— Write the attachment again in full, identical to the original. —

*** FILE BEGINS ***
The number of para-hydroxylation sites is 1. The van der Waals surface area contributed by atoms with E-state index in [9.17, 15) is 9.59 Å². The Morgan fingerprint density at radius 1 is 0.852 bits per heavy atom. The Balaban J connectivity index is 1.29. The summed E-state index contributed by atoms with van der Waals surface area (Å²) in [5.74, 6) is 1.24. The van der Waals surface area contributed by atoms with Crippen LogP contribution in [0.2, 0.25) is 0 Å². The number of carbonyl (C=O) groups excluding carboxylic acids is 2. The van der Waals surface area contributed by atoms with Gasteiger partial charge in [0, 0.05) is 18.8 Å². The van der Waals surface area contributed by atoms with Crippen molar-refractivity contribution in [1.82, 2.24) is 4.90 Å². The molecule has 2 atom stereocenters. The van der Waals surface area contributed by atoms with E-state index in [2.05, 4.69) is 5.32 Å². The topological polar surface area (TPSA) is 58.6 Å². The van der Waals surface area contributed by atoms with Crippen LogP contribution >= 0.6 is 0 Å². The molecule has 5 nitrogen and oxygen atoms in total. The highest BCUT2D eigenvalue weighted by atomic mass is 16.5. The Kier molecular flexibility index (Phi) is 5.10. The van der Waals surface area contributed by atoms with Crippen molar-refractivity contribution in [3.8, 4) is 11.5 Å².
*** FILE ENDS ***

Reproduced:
The number of para-hydroxylation sites is 1. The van der Waals surface area contributed by atoms with E-state index in [9.17, 15) is 9.59 Å². The Morgan fingerprint density at radius 1 is 0.852 bits per heavy atom. The Balaban J connectivity index is 1.29. The summed E-state index contributed by atoms with van der Waals surface area (Å²) in [5.74, 6) is 1.24. The van der Waals surface area contributed by atoms with Crippen LogP contribution in [0.2, 0.25) is 0 Å². The number of carbonyl (C=O) groups excluding carboxylic acids is 2. The van der Waals surface area contributed by atoms with Gasteiger partial charge in [0, 0.05) is 18.8 Å². The van der Waals surface area contributed by atoms with Crippen molar-refractivity contribution in [1.82, 2.24) is 4.90 Å². The molecule has 2 atom stereocenters. The van der Waals surface area contributed by atoms with E-state index in [2.05, 4.69) is 5.32 Å². The topological polar surface area (TPSA) is 58.6 Å². The van der Waals surface area contributed by atoms with Crippen LogP contribution >= 0.6 is 0 Å². The molecule has 5 nitrogen and oxygen atoms in total. The highest BCUT2D eigenvalue weighted by atomic mass is 16.5. The Kier molecular flexibility index (Phi) is 5.10. The van der Waals surface area contributed by atoms with Crippen molar-refractivity contribution in [3.8, 4) is 11.5 Å².